October 17, 1993 |
"There are a number of things wrong with Washington. One of them is that everyone has been away from home too long." President Dwight D. Eisenhower, May 11, 1955 IF YOU'RE NOT FROM WASHINGTON--IFyou're a tourist or a newcomer--you might well be forgiven for thinking that the city's only permanent residents are carved out of marble or cast in bronze.
CALIFORNIA | LOCAL
December 19, 2008 |
W. Mark Felt, the former FBI official who ended one of the country's most intriguing political mysteries when he identified himself as "Deep Throat" -- the nickname for the anonymous source who helped guide the Washington Post's Pulitzer Prize-winning investigation into the Watergate scandal -- has died. He was 95.
November 6, 2011 |
In February 1970, a top aide to President Nixon warned J. Edgar Hoover that a new reporter in town, Jack Nelson, was said to be gunning for the FBI. Hoover took the advice to heart. "Keep an eye on these characters," the FBI director wrote his subordinates, referring to Nelson and two of his editors at the Los Angeles Times. "They are up to no good. " As reports on Nelson's activities poured in from FBI field offices, Hoover would scribble comments across the bottom. The more he read, the more vitriolic he became.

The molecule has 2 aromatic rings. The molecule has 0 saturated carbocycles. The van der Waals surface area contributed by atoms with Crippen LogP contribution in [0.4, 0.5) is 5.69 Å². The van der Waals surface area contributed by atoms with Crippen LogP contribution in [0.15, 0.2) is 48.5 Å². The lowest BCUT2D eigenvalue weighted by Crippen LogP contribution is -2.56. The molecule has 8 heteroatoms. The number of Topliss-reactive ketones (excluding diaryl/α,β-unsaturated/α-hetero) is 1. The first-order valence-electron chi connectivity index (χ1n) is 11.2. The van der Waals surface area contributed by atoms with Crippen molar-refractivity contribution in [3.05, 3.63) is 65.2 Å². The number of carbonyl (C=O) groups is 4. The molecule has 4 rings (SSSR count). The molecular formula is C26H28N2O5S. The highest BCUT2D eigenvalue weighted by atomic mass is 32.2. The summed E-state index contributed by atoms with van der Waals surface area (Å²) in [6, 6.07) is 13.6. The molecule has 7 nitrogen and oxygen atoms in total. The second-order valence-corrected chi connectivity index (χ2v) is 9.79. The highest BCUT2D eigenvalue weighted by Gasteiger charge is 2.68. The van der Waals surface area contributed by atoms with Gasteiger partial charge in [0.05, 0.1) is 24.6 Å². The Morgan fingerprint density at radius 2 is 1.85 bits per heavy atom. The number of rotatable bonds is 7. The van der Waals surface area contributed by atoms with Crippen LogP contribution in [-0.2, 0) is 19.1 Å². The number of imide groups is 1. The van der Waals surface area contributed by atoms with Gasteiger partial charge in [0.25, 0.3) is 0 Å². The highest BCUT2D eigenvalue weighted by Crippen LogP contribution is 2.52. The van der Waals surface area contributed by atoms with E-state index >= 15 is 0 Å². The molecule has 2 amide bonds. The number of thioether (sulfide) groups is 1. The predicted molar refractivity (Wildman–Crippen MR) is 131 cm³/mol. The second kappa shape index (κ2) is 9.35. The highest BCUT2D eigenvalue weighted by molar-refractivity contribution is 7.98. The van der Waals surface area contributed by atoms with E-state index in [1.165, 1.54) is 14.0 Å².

September 8, 1991 |
In "J. Edgar Hoover: The Man and the Secrets" we get chilling proof that, given enough power, a single bureaucrat can poison an entire government. Let me assure you that Curt Gentry is no Kitty Kelley. His goal, which he achieves, is not to sift through a life hunting only for what titillates, but to write a rounded biography, cradle to grave. It just so happens that Hoover's cradle and grave were in Washington, D.C.